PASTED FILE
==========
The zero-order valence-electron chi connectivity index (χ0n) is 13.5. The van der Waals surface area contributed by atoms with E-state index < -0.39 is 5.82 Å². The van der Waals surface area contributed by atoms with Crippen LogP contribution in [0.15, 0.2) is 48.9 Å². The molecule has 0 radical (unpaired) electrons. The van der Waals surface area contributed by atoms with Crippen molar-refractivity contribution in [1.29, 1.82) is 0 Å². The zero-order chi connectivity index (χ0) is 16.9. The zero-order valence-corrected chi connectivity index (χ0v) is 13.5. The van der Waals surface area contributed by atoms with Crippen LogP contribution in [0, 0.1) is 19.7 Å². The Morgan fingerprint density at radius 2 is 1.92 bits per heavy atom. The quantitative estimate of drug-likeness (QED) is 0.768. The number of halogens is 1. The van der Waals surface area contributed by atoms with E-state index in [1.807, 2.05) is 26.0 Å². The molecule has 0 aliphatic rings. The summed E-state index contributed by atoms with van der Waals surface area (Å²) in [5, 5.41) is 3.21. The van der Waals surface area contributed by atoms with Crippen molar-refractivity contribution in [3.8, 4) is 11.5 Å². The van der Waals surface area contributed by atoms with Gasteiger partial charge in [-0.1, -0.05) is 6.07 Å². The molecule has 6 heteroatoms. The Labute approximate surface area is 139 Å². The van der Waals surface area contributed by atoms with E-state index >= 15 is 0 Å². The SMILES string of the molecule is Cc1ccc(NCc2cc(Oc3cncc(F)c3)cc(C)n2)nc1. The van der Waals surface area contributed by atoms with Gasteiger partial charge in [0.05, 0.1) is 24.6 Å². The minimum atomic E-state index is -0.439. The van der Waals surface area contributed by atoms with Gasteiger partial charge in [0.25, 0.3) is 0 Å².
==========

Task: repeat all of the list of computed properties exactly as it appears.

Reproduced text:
The zero-order valence-electron chi connectivity index (χ0n) is 13.5. The van der Waals surface area contributed by atoms with E-state index < -0.39 is 5.82 Å². The van der Waals surface area contributed by atoms with Crippen LogP contribution in [0.15, 0.2) is 48.9 Å². The molecule has 0 radical (unpaired) electrons. The van der Waals surface area contributed by atoms with Crippen molar-refractivity contribution in [1.29, 1.82) is 0 Å². The zero-order chi connectivity index (χ0) is 16.9. The zero-order valence-corrected chi connectivity index (χ0v) is 13.5. The van der Waals surface area contributed by atoms with Crippen LogP contribution in [0, 0.1) is 19.7 Å². The Morgan fingerprint density at radius 2 is 1.92 bits per heavy atom. The quantitative estimate of drug-likeness (QED) is 0.768. The number of halogens is 1. The van der Waals surface area contributed by atoms with E-state index in [1.807, 2.05) is 26.0 Å². The molecule has 0 aliphatic rings. The summed E-state index contributed by atoms with van der Waals surface area (Å²) in [5, 5.41) is 3.21. The van der Waals surface area contributed by atoms with Crippen molar-refractivity contribution in [3.8, 4) is 11.5 Å². The van der Waals surface area contributed by atoms with Gasteiger partial charge in [-0.1, -0.05) is 6.07 Å². The molecule has 6 heteroatoms. The Labute approximate surface area is 139 Å². The van der Waals surface area contributed by atoms with E-state index >= 15 is 0 Å². The SMILES string of the molecule is Cc1ccc(NCc2cc(Oc3cncc(F)c3)cc(C)n2)nc1. The van der Waals surface area contributed by atoms with Gasteiger partial charge in [0.05, 0.1) is 24.6 Å². The minimum atomic E-state index is -0.439. The van der Waals surface area contributed by atoms with Gasteiger partial charge in [0.25, 0.3) is 0 Å².